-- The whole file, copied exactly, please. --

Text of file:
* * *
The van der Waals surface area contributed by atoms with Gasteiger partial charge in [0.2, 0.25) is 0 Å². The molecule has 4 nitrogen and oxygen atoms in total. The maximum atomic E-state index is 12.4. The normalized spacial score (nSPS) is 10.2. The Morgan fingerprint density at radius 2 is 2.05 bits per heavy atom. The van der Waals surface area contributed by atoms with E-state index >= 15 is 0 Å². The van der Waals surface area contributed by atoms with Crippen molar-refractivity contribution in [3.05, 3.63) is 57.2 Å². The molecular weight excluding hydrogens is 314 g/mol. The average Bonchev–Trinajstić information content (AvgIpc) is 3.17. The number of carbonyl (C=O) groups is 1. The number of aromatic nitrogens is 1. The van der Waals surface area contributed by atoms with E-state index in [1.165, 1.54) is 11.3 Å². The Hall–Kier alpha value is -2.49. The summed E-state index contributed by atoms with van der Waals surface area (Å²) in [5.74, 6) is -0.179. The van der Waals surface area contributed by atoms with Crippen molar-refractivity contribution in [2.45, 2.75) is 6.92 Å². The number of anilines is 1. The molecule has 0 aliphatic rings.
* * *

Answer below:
The van der Waals surface area contributed by atoms with Gasteiger partial charge in [0.2, 0.25) is 0 Å². The molecule has 4 nitrogen and oxygen atoms in total. The maximum atomic E-state index is 12.4. The normalized spacial score (nSPS) is 10.2. The Morgan fingerprint density at radius 2 is 2.05 bits per heavy atom. The van der Waals surface area contributed by atoms with E-state index >= 15 is 0 Å². The van der Waals surface area contributed by atoms with Crippen molar-refractivity contribution in [3.05, 3.63) is 57.2 Å². The molecular weight excluding hydrogens is 314 g/mol. The average Bonchev–Trinajstić information content (AvgIpc) is 3.17. The number of carbonyl (C=O) groups is 1. The number of aromatic nitrogens is 1. The van der Waals surface area contributed by atoms with E-state index in [1.165, 1.54) is 11.3 Å². The Hall–Kier alpha value is -2.49. The summed E-state index contributed by atoms with van der Waals surface area (Å²) in [5.74, 6) is -0.179. The van der Waals surface area contributed by atoms with Crippen molar-refractivity contribution in [2.45, 2.75) is 6.92 Å². The number of anilines is 1. The molecule has 0 aliphatic rings.